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Sex And The Senile Girl

September 23, 2012 :: written in: All Blog Posts
Conversations with my mother can be disturbing (Check out my recent post What Do You Believe In?) but she also makes me laugh. I call every morning to check on her. This morning’s conversation went like this: “Good morning, Mom. What are you doing?”      “Same as always. Surviving.”      Surviving is her favorite response when asked what she’s doing. “You sound a bit listless. You okay?”      “Just tired. Couldn’t sleep last night.”      “Anything bothering you?”      “I’m eighty-seven years old. EVERYTHING bothers me.”&nbs ...

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An Edsel and The Crown Jewels

September 24, 2012 :: written in: All Blog Posts
Our annual kick-off event for the summer of ’63 had just begun; neighborhood kids had gathered around the Zenith in our living room to watch Abbott and Costello Meet Frankenstein. The local TV station always ran the comedy the Saturday after school let out. We watched the movie in a different house each summer. This year it was my turn.   Dad was attending big brother’s baseball game and I couldn’t wait for my mother to make herself scarce. She’d already hung around too long. I was worried when the movie started that she’d give us all a lecture on Mary Shelley and other female writers. I was relieved when she finally retreated to the room she referred to as her boudoir—to my knowledge the only boud ...

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Conclusion: An Edsel and The Crown Jewels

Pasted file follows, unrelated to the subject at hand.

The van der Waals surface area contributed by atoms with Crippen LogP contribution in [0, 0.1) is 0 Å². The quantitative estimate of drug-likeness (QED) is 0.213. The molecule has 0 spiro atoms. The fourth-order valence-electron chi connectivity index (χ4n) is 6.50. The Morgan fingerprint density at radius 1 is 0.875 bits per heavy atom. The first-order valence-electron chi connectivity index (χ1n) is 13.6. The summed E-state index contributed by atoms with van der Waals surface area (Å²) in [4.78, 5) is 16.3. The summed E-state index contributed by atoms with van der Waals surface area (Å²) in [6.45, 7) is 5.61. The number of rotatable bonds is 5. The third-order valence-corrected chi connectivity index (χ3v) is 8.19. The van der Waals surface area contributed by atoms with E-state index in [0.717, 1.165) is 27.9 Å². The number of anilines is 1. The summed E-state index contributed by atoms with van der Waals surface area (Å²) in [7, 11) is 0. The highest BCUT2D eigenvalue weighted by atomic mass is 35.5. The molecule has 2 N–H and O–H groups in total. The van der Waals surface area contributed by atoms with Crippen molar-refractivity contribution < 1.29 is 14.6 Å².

September 26, 2012 :: written in: All Blog Posts
After his brush with death, Bud Holloway herded his family into Moby Dick—the enormous white Edsel that had nearly crushed him—and headed to Texas for a visit with his mama. Hollowhead later described what happened.   As Bud drove through Albuquerque, he toyed with the radio and managed to tune into a radio station somewhere in Midland, Texas, which coincidentally was close to where they were headed.   The disk jockey came on and announced a contest. “Our l’il ole’ radio station is gonna give away a check for one hundred dollars to the first ‘58 car to pull into our parking lot.” The deejay set a one hour time limit for someone to claim the prize. Hollowhead said his dad didn’t ...

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A Masterpiece of Loathing

September 28, 2012 :: written in: All Blog Posts
The Family of Carlos IV hangs in a place of honor in Madrid’s Prado Museum. At first glance Goya’s painting doesn’t seem exceptional, just a bunch of self-satisfied people dressed in finery while having their group portrait painted. But if we look harder we can see what prompted Ernest Hemingway to call this painting a masterpiece of loathing.   Francisco Goya (1746-1828) held the position of First Painter to the King of Spain, and was his personal friend. In fact, the two liked to wrestle when prying eyes weren’t around. But Goya’s integrity as an artist compelled him to depict the king warts and all. Goya was an ill-mannered skirt chaser, a relentless social climber, and stone deaf. The artist also &n ...

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Prepare To Die

September 30, 2012 :: written in: All Blog Posts
“I’m sorry, but I have to kill you.”   “Why? Am I bothering you?”   “No, but that isn’t the point.”   “What is the point? I have a right to know. After all, it’s my life we’re talking about.”   “Well, it’s hardly a life. After all, you’re only a spider.”   “Only a spider? How dare you! I belong to a species so perfect in design that nature hasn’t changed me in hundreds of millions of years. Do you know what humans looked like millions of years ago? Here’s a clue: check the treetops.”   “So you admit that humans are more evolved than spiders?”   “You miss th ...